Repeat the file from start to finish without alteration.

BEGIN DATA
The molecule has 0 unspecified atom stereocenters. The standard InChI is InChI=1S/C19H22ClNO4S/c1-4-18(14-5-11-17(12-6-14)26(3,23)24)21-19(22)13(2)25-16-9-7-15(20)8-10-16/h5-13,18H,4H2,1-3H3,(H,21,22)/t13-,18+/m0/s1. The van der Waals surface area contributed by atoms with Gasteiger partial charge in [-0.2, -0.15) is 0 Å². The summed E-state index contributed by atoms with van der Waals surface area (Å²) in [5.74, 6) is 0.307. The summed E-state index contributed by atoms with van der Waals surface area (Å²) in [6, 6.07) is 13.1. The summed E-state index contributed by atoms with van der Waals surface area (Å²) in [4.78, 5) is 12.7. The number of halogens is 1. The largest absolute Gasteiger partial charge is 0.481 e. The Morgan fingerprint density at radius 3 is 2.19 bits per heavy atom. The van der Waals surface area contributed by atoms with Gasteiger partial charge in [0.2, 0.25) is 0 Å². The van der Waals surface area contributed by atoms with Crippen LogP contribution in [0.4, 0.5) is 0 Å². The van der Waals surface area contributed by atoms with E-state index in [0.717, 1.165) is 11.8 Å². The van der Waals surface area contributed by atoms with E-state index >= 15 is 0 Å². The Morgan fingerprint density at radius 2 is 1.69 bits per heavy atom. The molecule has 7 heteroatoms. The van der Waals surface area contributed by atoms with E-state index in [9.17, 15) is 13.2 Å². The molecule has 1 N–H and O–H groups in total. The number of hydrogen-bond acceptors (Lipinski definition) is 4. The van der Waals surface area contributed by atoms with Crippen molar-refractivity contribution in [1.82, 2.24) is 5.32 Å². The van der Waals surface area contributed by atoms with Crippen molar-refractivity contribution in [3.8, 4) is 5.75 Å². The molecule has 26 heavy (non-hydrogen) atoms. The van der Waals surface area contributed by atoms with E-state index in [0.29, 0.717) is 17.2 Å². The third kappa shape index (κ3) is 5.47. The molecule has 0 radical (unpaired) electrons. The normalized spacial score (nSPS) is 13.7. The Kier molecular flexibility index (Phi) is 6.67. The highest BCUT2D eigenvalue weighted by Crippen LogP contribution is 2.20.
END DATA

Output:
The molecule has 0 unspecified atom stereocenters. The standard InChI is InChI=1S/C19H22ClNO4S/c1-4-18(14-5-11-17(12-6-14)26(3,23)24)21-19(22)13(2)25-16-9-7-15(20)8-10-16/h5-13,18H,4H2,1-3H3,(H,21,22)/t13-,18+/m0/s1. The van der Waals surface area contributed by atoms with Gasteiger partial charge in [-0.2, -0.15) is 0 Å². The summed E-state index contributed by atoms with van der Waals surface area (Å²) in [5.74, 6) is 0.307. The summed E-state index contributed by atoms with van der Waals surface area (Å²) in [6, 6.07) is 13.1. The summed E-state index contributed by atoms with van der Waals surface area (Å²) in [4.78, 5) is 12.7. The number of halogens is 1. The largest absolute Gasteiger partial charge is 0.481 e. The Morgan fingerprint density at radius 3 is 2.19 bits per heavy atom. The van der Waals surface area contributed by atoms with Gasteiger partial charge in [0.2, 0.25) is 0 Å². The van der Waals surface area contributed by atoms with Crippen LogP contribution in [0.4, 0.5) is 0 Å². The van der Waals surface area contributed by atoms with E-state index in [0.717, 1.165) is 11.8 Å². The van der Waals surface area contributed by atoms with E-state index >= 15 is 0 Å². The Morgan fingerprint density at radius 2 is 1.69 bits per heavy atom. The molecule has 7 heteroatoms. The van der Waals surface area contributed by atoms with E-state index in [9.17, 15) is 13.2 Å². The molecule has 1 N–H and O–H groups in total. The number of hydrogen-bond acceptors (Lipinski definition) is 4. The van der Waals surface area contributed by atoms with Crippen molar-refractivity contribution in [1.82, 2.24) is 5.32 Å². The van der Waals surface area contributed by atoms with Crippen molar-refractivity contribution in [3.8, 4) is 5.75 Å². The molecule has 26 heavy (non-hydrogen) atoms. The van der Waals surface area contributed by atoms with E-state index in [0.29, 0.717) is 17.2 Å². The third kappa shape index (κ3) is 5.47. The molecule has 0 radical (unpaired) electrons. The normalized spacial score (nSPS) is 13.7. The Kier molecular flexibility index (Phi) is 6.67. The highest BCUT2D eigenvalue weighted by Crippen LogP contribution is 2.20.